The benignity or malignancy of a cancer in fact depends on the capability of tissular reaction of a specific organ expressing itself ultimately in the ability to encyst fungal cells and to prevent them from developing in ever-larger colonies. This can be achieved more easily where the ratio between differentiated cells and connective tissue is in favour of the former.
Situated between the impervious noble tissues, then, and the defenceless connective tissues, the differentiated connective structures (the glandular structures in particular) represent that medium term which is only somewhat vulnerable to attack because of an ability to offer a certain type of defence.
And it is in these conditions that benign tumours are formed; that is, where the glandular connective tissue is successful in forming hypertrophic and hyperplastic cellular embankments against the parasites. In the stomach and in the lung, instead, since there are no specific glandular units, the target organ, provided with a small defensive capability, is at the mercy of the invader.
Furthermore, it is worth mentioning how several types of intimate fungal invasion do not determine the appearance of malignant or benign tumours but a type of particular benign tumour (specific degenerative alterations), as is the case with some organs or apparatuses that do not have peculiar glandular structures but nevertheless are attacked in their connective tissue, although in a limited way.
In fact, if we consider multiple sclerosis, SLA, psoriasis, nodular panarthritis, etc., the possible development of the fungus in a three-dimensional sense is actually limited by the anatomic configuration of the invaded tissues, so that only a longitudinal expansion is allowed.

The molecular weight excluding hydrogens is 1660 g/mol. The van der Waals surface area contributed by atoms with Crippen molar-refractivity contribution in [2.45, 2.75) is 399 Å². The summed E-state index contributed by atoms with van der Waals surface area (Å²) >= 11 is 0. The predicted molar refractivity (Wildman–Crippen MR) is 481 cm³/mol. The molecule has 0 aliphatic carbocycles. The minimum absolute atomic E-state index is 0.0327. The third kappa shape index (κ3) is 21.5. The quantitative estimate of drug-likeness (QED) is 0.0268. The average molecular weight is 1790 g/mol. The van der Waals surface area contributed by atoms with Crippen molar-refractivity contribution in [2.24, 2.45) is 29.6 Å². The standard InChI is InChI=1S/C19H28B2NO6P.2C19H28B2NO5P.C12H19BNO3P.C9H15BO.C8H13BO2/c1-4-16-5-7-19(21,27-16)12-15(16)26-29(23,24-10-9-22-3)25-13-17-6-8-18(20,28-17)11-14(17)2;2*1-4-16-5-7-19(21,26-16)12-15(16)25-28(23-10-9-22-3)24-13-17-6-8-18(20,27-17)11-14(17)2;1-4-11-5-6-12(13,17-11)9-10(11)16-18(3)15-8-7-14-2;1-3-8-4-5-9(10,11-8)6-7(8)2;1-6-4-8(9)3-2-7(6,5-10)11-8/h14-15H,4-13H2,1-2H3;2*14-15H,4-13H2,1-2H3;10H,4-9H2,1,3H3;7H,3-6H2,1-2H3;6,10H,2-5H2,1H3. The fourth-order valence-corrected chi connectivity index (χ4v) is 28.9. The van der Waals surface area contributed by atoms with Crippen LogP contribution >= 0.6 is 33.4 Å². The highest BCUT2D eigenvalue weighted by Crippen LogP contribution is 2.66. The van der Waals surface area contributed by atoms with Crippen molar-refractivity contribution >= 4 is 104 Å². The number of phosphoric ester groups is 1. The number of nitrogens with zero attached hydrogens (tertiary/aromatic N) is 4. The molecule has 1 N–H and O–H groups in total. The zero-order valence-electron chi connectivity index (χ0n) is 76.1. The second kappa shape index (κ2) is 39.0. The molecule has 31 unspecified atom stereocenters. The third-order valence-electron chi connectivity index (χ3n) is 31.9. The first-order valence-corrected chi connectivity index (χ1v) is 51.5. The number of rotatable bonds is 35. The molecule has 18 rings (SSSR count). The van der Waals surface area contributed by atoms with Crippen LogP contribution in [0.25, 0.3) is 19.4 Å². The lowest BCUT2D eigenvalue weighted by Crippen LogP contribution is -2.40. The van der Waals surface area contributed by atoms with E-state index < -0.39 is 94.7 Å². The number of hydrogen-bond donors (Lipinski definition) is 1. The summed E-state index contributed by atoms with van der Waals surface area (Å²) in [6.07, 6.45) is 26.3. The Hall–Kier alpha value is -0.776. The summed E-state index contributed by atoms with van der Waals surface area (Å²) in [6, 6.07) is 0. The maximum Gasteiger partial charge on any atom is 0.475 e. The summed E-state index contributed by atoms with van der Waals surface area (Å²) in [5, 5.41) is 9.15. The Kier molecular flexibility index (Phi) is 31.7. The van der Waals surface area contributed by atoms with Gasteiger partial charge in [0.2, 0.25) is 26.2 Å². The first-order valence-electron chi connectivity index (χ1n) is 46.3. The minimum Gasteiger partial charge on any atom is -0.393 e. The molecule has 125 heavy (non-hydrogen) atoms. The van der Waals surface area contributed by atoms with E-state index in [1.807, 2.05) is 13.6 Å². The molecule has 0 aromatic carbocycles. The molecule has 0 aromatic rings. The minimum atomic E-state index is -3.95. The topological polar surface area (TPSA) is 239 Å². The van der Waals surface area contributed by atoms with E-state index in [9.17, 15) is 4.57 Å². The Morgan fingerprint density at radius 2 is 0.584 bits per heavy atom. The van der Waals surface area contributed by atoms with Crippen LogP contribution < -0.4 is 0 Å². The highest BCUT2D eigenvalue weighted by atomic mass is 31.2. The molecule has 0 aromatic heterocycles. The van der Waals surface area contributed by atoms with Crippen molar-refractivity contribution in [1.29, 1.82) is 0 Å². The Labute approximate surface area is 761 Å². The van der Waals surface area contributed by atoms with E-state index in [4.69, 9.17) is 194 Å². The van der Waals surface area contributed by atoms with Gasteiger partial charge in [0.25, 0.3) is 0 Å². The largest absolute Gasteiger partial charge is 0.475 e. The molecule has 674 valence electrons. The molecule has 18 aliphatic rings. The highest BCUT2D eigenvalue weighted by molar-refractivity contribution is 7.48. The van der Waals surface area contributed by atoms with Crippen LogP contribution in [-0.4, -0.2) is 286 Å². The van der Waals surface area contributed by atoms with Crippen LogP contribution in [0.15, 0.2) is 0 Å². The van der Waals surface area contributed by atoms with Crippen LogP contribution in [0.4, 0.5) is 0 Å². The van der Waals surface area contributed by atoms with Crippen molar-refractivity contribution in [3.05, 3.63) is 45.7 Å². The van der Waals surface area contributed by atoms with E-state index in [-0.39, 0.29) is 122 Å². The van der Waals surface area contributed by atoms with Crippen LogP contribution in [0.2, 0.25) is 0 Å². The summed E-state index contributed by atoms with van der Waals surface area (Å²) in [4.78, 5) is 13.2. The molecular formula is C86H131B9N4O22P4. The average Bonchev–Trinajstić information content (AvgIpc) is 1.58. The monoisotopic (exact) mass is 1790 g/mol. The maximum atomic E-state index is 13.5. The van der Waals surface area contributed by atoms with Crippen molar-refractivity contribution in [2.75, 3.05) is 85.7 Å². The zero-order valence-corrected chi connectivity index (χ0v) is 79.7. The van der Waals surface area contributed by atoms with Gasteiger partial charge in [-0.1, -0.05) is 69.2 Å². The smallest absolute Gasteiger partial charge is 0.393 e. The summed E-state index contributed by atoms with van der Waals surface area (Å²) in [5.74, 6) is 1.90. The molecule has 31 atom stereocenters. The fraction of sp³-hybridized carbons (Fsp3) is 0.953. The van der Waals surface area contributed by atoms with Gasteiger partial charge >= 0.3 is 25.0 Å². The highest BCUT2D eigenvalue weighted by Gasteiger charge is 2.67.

Going back to the precondition of areactivity that is necessary for neoplastic development in a specific individual, it is permissible to affirm how in the human body each external or internal element that determines a reduction of well-being in an organism, organ or tissue possesses oncogenic potentiality. This is not so much because of an intrinsic damaging capability as much as a generic property of favouring the fungal (that is, tumoural) flourishing.
Then the causal network so much invoked in contemporary oncology, which involves toxic, genetic, immunological, psychological, geographical, moral, social and other factors, finds a correct classification only in a mycotic infectious perspective where the arithmetical and diachronic summation of harmful elements works as a co-factor to the external aggression.


Source: http://replay.waybackmachine.org/200801 ... icleid=570

Just wanted to share this with you guys... I suggest you read through those sites.
Hi I'm Matt - the creator and owner of this site. I have dozens of small nasty lipomas all over. I've tried many treatments including surgery and Lipostabil injections. See my lipoma prevention supplement recommendations and please consider donating a small amount via PayPal (click the Donate button) to keep this site up and running. Thx!